I'm sure that you noticed recent research results demonstrating a five-fold increase in life span in nematode worms. That's actually only half as long as the present record for that species, but both approaches involved tinkering with genes associated with insulin-like signaling, one of the better studied areas of intersection between metabolism, genetics, and aging. The press picks up on this sort of thing and uses it to wave around wild comparisons with hypothetical 500-year human life spans; wild comparisons in the headline attract attention regardless of merit, and the press is in the attention business, not the truth, sense, and accuracy business. There isn't any merit of course: one thing that is pretty clear from the data of the past couple of decades is that ways of manipulating metabolism to slow aging only have dramatic outcomes in very short-lived species.
A good example is manipulation of growth hormone metabolism, such as by removing the growth hormone gene, or interfering with gene expression of growth hormone, or by blocking or removing growth hormone receptor. In mice the best of these methods extends life by 60-70%. There is, however, an analogous natural mutation in the human growth hormone receptor that leads to Laron dwarfism. Those with the condition do not appear to live any longer than the rest of us, but may be resistant to some age-related disease. That is quite a climb-down in comparison to the results in mice.
But we can see the same sort of trend when comparing effects in worms with effects in mice: the best of the methods of slowing aging explored to date produce much greater results in nematodes, which of course normally live for a fraction of a mouse life span.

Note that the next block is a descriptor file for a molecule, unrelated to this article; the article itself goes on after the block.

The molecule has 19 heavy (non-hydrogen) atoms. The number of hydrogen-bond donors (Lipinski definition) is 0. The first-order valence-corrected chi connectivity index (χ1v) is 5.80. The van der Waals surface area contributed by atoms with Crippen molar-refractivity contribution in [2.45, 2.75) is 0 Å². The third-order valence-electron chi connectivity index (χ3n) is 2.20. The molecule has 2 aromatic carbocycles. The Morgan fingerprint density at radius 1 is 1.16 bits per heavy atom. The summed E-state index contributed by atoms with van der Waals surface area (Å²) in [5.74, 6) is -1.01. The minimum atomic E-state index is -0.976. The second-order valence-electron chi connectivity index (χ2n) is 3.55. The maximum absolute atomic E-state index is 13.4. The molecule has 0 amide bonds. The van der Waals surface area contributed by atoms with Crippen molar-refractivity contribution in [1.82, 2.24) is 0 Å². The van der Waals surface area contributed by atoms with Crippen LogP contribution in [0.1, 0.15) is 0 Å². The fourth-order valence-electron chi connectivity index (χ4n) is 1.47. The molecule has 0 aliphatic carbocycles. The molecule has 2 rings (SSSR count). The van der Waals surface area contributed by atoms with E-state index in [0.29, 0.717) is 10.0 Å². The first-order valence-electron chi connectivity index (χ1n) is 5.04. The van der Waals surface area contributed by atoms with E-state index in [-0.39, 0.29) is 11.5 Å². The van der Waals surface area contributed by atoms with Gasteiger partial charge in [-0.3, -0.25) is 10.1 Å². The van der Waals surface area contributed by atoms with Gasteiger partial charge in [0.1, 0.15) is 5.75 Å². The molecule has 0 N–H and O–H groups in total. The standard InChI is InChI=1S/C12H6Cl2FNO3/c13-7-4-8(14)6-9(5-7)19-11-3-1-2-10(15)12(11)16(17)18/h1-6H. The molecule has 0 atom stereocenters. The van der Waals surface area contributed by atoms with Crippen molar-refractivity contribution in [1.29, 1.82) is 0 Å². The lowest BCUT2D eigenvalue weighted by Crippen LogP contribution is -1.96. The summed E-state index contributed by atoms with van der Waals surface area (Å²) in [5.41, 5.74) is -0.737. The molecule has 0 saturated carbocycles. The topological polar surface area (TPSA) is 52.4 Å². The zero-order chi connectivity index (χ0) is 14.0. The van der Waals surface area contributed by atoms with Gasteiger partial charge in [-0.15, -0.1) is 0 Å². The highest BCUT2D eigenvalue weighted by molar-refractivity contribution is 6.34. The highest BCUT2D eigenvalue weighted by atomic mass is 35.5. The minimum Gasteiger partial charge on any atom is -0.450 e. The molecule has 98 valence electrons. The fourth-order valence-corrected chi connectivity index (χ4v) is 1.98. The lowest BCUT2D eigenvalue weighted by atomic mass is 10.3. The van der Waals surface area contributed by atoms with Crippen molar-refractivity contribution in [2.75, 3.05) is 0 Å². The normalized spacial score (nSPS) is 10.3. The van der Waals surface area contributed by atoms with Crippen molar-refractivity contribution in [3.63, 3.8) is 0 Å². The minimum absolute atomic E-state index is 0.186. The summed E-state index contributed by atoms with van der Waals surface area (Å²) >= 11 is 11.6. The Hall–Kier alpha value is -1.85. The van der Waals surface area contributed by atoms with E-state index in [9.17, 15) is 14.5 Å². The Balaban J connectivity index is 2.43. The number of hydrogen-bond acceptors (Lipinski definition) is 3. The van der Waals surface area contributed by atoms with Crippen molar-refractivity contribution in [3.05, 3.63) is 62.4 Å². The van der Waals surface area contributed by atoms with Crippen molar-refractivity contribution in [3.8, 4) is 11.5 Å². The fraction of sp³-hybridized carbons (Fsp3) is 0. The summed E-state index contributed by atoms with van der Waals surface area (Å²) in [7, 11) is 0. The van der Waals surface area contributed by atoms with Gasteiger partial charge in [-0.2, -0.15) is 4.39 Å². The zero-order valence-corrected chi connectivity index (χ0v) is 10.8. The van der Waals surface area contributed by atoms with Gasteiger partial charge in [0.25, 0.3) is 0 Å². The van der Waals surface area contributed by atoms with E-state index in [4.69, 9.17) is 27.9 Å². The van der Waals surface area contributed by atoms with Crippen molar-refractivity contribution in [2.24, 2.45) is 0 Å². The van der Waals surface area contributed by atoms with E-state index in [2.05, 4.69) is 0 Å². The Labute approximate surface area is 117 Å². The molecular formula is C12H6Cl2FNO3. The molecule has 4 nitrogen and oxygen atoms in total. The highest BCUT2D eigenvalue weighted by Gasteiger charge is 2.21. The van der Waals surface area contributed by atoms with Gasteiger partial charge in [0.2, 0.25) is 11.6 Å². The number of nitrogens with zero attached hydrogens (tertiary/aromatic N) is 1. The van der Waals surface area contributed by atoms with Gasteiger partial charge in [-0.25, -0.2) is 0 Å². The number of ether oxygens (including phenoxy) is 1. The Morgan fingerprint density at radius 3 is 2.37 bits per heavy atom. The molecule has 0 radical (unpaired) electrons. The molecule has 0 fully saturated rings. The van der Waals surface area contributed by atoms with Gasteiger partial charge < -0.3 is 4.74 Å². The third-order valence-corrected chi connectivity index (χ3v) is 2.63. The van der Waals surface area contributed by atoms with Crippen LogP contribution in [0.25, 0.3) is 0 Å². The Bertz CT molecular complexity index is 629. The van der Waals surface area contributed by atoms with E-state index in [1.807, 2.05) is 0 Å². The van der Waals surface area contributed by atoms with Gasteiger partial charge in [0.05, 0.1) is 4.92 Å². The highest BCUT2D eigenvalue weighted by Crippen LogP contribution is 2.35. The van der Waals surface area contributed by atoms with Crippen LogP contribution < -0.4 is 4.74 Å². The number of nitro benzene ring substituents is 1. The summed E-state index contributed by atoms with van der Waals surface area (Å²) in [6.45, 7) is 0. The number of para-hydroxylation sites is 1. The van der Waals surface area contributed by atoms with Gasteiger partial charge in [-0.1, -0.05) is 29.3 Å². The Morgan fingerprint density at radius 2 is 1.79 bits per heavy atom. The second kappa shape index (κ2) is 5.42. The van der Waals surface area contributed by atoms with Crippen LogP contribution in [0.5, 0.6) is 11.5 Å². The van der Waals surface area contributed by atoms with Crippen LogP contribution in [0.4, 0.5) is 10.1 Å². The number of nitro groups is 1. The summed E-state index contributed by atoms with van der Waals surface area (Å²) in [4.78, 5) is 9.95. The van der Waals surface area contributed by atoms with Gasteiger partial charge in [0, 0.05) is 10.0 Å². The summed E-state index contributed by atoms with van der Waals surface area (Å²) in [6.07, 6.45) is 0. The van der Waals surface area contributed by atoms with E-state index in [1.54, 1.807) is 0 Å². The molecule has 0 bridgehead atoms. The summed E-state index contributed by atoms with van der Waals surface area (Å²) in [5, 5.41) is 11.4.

This should all make sense if considered from the perspective of evolution. Why would species evolve the ability to extend life in response to circumstances, or evolve a toolkit that allows for easier subsequent evolution of altered life span, or evolve a general adaptability of life span? The usual answer stems from consideration of the metabolic response to calorie restriction: for a short-lived species surviving a famine to reproduce later requires a great lengthening of life. For a long-lived species that survival doesn't require any lengthening of life, but it does require other types of short-term resistance to privation. So the evolutionary pressures that emerge from environmental changes that proceed on a timescale of seasons are very different for short-lived species, but they are sufficiently ubiquitous across all of evolutionary time to have very deep roots in our ancestry.
The evidence to date obtained from myriad ways of slowing aging in mice, flies, and worms suggest that we shouldn't be terribly excited by even a tenfold extension of healthy life through present genetic engineering or similar approaches when it occurs in very short-lived animals. There is no good reason at this time to expect any of these strategies to achieve results of great consequence in humans. Researchers may find therapies that improve upon present-day marginal treatments for age-related conditions, but that is about it - a very poor showing in the grand scheme of things.
The future of human life extension is very different from this work: it will be based on direct repair of damage rather than altering metabolism to slow the accumulation of damage. Aging is damage, and removing that damage should constitute a reversal of aging. However, we have at this point very little data to use to understand how damage repair will differ in its outcome between short-lived and long-lived species. It wouldn't be unreasonable to expect partial repair - such as, say, partial clearance of AGEs or replacement of mitochondrial DNA or removal of some fraction of senescent cells - to have more of an effect on mouse life span than on human life span. But more data is needed: clearly it is the case that ongoing perfect damage repair should have exactly the same effect in mice and people, the result being agelessness and indefinite healthy life span.